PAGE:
Practical experiences on the German anti-treaty shopping rules

15 December 2008

Dr Patrick Sinewe, Dr David Witzel

Germany has introduced new anti-treaty shopping rules which came into force from FY 2007 onwards. The new anti-treaty shopping rules limit the possibility of obtaining withholding tax relief.

In our experience, the German tax authorities apply the new anti-treaty shopping rules strictly. In particular, if “off-shore” jurisdictions such as Switzerland or Lichtenstein or other typical holding locations such as Luxembourg or The Netherlands are used, German tax authorities tend to scrutinise the structure to determine whether the new German anti-treaty shopping rules apply. To achieve this, they regularly send out extensive standardised questionnaires to taxpayers applying or withholding tax relief.

German withholding taxes on dividend payments

Generally, Germany imposes withholding taxes on dividends distributed by German corporations to foreign parent companies at a domestic tax rate of 21.1% (in FY 2008) irrespective of whether such dividends are exempt from German tax under a double tax treaty or the EU-Parent Subsidiary Directive.

The above rule does not apply where the recipient of the dividend is in the possession of a withholding tax exemption certificate. In such a case, the distributing corporation is allowed to exempt the dividends from German withholding tax. Such withholding tax exemption certificates can be obtained upon application from the German Federal Tax Office. Generally, such an application procedure may take up to 3 months.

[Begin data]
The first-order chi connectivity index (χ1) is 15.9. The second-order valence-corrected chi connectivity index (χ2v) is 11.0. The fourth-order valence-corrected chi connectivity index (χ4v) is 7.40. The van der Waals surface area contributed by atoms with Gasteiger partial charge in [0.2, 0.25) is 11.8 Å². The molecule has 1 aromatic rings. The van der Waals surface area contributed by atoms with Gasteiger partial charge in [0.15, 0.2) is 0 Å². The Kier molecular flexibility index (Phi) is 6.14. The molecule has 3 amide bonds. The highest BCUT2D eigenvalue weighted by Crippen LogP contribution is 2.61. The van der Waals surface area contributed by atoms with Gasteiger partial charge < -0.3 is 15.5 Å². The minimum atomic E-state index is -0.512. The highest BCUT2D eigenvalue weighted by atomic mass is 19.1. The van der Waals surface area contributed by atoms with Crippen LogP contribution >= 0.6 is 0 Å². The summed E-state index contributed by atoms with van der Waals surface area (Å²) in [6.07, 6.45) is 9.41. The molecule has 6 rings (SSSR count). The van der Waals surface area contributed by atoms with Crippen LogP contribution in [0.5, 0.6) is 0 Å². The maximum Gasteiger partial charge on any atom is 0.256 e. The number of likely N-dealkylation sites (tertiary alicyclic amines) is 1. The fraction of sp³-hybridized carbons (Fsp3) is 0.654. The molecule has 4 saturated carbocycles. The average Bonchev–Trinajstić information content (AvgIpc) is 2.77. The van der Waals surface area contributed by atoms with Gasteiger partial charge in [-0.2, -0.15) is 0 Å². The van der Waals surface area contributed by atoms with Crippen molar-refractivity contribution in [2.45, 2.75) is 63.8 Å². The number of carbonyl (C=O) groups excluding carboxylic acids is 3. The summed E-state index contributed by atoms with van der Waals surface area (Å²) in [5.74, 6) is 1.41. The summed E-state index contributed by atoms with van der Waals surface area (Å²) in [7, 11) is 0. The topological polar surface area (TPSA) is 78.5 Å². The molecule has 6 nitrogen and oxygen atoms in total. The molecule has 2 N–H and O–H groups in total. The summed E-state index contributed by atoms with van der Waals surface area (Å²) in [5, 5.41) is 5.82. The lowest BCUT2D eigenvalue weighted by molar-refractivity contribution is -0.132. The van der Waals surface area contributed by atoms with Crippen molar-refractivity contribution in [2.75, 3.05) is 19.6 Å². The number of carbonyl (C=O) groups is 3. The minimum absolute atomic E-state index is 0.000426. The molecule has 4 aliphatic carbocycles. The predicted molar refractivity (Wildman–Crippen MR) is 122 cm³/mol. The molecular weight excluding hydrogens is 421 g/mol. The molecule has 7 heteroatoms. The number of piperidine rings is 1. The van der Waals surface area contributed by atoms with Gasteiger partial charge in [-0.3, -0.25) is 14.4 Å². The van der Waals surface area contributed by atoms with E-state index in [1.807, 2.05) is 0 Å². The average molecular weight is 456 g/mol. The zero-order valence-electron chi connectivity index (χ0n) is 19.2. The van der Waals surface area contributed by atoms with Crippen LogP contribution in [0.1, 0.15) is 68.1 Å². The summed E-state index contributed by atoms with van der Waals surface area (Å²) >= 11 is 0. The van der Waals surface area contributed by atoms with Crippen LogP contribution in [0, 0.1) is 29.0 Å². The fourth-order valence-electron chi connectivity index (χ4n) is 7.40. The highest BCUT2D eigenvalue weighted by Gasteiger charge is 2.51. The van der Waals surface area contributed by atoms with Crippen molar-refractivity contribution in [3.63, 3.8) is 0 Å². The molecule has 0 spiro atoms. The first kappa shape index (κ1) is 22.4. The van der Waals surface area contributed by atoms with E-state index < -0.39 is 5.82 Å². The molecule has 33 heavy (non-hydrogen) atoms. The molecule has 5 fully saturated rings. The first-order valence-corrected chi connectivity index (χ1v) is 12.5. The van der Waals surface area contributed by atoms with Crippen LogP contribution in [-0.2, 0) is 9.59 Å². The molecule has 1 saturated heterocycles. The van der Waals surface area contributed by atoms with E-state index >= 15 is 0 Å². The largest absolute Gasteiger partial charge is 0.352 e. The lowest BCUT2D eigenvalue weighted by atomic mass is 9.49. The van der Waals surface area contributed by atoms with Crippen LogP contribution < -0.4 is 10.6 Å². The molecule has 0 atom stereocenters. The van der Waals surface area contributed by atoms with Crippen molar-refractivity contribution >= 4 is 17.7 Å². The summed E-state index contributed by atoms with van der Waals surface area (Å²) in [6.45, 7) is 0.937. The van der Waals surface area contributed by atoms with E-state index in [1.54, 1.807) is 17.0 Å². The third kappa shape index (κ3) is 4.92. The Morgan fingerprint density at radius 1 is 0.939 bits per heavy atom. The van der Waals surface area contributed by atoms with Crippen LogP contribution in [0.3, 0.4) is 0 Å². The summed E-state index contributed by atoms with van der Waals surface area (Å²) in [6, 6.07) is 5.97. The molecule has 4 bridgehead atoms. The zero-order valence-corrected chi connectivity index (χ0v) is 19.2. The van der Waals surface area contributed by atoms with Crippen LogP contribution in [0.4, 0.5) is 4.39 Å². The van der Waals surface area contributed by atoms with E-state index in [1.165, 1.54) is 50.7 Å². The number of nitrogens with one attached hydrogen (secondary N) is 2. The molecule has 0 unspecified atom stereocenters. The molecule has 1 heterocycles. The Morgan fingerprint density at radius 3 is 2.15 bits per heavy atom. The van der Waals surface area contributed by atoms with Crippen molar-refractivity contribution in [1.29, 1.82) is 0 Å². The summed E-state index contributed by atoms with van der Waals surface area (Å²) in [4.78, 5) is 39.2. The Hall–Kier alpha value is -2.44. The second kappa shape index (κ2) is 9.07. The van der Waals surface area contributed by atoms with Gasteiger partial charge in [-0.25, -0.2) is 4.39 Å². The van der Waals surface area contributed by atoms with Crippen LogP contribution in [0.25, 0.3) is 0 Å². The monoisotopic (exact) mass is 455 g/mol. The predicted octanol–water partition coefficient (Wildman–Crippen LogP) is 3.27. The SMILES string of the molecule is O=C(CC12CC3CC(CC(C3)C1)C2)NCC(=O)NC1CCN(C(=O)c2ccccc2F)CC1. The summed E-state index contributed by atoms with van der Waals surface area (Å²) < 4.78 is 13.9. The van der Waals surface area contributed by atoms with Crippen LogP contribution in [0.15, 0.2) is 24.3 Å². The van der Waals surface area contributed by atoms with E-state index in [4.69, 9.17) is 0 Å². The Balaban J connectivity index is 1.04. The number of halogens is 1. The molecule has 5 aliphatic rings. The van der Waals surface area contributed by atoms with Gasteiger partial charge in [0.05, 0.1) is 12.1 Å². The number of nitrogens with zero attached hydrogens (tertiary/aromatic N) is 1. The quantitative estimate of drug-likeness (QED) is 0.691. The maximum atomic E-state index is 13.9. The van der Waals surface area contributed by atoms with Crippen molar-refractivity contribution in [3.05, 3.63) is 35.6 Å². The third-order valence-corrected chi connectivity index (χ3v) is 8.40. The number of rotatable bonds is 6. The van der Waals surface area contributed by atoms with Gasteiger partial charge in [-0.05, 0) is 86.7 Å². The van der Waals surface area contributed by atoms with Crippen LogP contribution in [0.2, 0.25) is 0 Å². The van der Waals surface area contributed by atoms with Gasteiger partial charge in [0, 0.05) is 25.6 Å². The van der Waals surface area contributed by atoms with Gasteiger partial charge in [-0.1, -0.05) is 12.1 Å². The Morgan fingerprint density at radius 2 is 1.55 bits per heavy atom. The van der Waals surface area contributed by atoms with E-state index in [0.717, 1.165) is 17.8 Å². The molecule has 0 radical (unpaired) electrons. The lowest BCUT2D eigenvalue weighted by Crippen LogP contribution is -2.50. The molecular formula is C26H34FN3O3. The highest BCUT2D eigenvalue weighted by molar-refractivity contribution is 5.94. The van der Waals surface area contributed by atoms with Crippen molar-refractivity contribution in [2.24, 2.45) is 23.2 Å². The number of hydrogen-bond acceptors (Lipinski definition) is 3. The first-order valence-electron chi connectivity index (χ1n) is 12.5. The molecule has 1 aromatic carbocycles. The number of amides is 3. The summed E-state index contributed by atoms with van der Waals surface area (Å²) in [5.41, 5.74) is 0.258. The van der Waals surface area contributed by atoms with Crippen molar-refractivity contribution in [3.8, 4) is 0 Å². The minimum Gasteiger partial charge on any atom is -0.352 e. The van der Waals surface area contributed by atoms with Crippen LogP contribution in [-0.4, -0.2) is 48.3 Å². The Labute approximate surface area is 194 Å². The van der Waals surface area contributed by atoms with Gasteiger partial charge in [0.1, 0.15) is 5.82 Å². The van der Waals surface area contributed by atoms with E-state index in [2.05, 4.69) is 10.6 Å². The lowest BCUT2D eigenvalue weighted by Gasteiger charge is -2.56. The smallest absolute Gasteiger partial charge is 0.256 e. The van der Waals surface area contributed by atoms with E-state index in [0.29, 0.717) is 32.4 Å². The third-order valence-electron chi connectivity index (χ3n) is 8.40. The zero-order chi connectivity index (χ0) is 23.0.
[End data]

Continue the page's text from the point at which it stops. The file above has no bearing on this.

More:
The withholding tax exemption certificate is granted if the requirements set out in the double tax treaty or the EU-Parent Subsidiary Directive are met. This is usually the case if the parent company holds a minimum shareholding over a specific period of time. However, the most important condition for granting a withholding tax exemption certificate (or alternatively for granting a withholding tax refund in cases where the withholding tax was already paid) is that the conditions under the German anti-treaty shopping rules are met.

Anti-treaty shopping rules


Pursuant to the anti-treaty shopping rules, a foreign entity will not qualify for tax relief under the EU-Parent Subsidiary Directive if it is owned by shareholders who would not be entitled to such tax relief if they derived the income directly, unless all of the following requirements are met:

  1. There are relevant economic motives or other valid reasons for the interposition of the foreign entity (“business purpose test”);

  2. The foreign entity engages in general commercial transactions through a business organisation appropriate to its business purpose (“commercial activity test”); and

  3. The foreign entity must derive more than 10% of its total gross earnings from its own business activities (“10% gross receipts test”).

If the above requirements are not met, the dividend distributed to its direct shareholder will be taken (for tax purposes) to be distributed to the shareholder of the dividend recipient (next shareholder in the corporate chain). Where the direct shareholder of the holding company receiving the dividend is entitled to treaty benefits, these benefits will be available.


Under this scenario, Lux Co is a wholly owned subsidiary of US Co and also holds 100% of the shares in German Co. Assuming that Lux Co has no substance in the meaning of the German anti-treaty shopping rules, the dividends distributed by German Co to Lux Co would be deemed to be distributed directly to US Co. Therefore, German withholding tax can be reduced to the extent that the US tax treaty between Germany and the USA provides for a withholding tax reduction. However a 0% withholding tax rate under the EU-Parent Subsidiary Directive will not be available.